Meal Prep Tips: 5 More Tips To Make The Most Of Your Prep Time

My blog post in August, “Meal Prep Tips Part 1”, gave you some general ideas how to start meal prepping in your kitchen. Meal Prep Tips Part 2 is going to give you some more!  Don’t get discouraged if prep takes you longer than anticipated, it is a trial-and-error process! Luckily, you don’t need to be a wizard in the kitchen to make meal prepping simpler and a more effective use of your time.

Start With A Clean Kitchen.

Empty the dishwasher, clean out the sink, start with a fresh trash bag. The easier it is for you to do the dishes and clean up while you cook, the faster it will go after you’re done cooking. (And the less hassle it will be!)

Expert tip: Use parchment paper to line all of your pans. You virtually won’t need to wash the pan when you’re done, just peel up the paper and throw it away!

You Don’t Need To Follow a Recipe.

Don’t be afraid to use individual, staple food items consistently throughout the week. You can choose the correct amount of each item to fit your macros for each meal, and combine different items with different seasonings to change things up.

For example: Chicken, pork, sweet potatoes and rice can be your staple protein and carbohydrate sources for the week. Combine in different varieties and add in additional fresh/frozen vegetables and seasonings to make it exciting!

Cook As Many Foods As You Can At Once.

Cooking multiple foods all at the same oven temperature? Figure out the foods that you can cook all at the same time and you’ve just cut your oven time down substantially. Batch cooking is easiest when you take advantage of foods that use the same (or similar) cooking temps, like roasting any kind of vegetable. Cut them into 1 inch pieces, toss them in oil, salt and pepper, and roast them on high heat (400-425 degrees). Smaller, less dense vegetables (broccoli, cauliflower, carrots, radishes) will need less time to roast (about 20-25 minutes), while more dense veggies (beets, potatoes, spaghetti squash) will take a bit longer (about 45 minutes- an hour). Set a few different timers on your phone and let the roasting commence!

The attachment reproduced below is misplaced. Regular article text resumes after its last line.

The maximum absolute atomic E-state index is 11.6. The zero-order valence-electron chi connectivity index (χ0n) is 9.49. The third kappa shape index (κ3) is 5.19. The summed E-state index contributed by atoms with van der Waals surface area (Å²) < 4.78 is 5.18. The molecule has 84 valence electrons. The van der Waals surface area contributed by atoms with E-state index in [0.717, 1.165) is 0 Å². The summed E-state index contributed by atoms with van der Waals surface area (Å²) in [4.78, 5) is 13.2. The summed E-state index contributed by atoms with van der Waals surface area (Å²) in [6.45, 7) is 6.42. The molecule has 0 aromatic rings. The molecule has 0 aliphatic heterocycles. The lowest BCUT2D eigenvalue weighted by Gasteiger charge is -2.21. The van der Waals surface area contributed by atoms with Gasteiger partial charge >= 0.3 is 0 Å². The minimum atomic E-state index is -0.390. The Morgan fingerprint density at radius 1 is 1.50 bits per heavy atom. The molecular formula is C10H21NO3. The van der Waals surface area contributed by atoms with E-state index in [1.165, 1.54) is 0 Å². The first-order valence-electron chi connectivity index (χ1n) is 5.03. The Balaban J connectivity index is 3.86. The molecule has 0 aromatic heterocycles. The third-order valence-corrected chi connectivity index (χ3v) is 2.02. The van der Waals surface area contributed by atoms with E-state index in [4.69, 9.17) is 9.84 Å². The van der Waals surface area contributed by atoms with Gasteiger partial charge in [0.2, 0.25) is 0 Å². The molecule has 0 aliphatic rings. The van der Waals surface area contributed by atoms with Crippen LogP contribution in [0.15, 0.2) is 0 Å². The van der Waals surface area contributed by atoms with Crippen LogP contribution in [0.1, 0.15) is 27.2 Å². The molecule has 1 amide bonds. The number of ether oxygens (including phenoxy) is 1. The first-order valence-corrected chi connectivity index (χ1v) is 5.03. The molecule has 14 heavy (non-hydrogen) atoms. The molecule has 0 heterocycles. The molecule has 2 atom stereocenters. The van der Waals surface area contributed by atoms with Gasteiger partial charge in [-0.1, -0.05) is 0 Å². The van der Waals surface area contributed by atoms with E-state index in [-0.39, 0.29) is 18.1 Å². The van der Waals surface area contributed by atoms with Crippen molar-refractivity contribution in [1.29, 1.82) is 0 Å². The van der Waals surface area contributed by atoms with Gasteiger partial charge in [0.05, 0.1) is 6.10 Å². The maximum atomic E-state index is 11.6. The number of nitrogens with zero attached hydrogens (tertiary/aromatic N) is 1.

Don’t Be Afraid to Take Short Cuts. Find The Easiest Way Out!

What to look for at the grocery store:

  • Precut/pre-spiralized veggies, chicken that’s already cooked (rotisserie style or already prepared meals)
  • Frozen foods. They are cheaper, they are normally precut, and they are packed with tons of nutrients because they’re frozen almost immediately.
  • Fresh foods in season and freeze them for later use. Love the farmer’s market? Take advantage of seasonal foods! It is so easy to waste food if you buy it fresh and forget about it/don’t use it. There’s no reason to let food go bad if you have a freezer at your disposal!

Tip For Using Frozen Veggies:

You can either defrost them overnight or just throw them in a sauté pan when you’re ready to use them and let the ice be your cooking oil.

Same with meat- you can defrost it overnight in the fridge, or if you don’t have that much time to wait, you can put the frozen meat in the crockpot for a few hours. I’ve done this with chicken breast and it works great every time!

Use Your Slow Cooker.

Any and every kind of meat. Low and slow. Leave your house. Forget about it.

My weekly slow cooker go-to: Half Pork Loin + chili powder + italian seasoning + cumin + salt + pepper. Season the whole thing. Cook on low for 8 hours. Shred and enjoy for up to a week!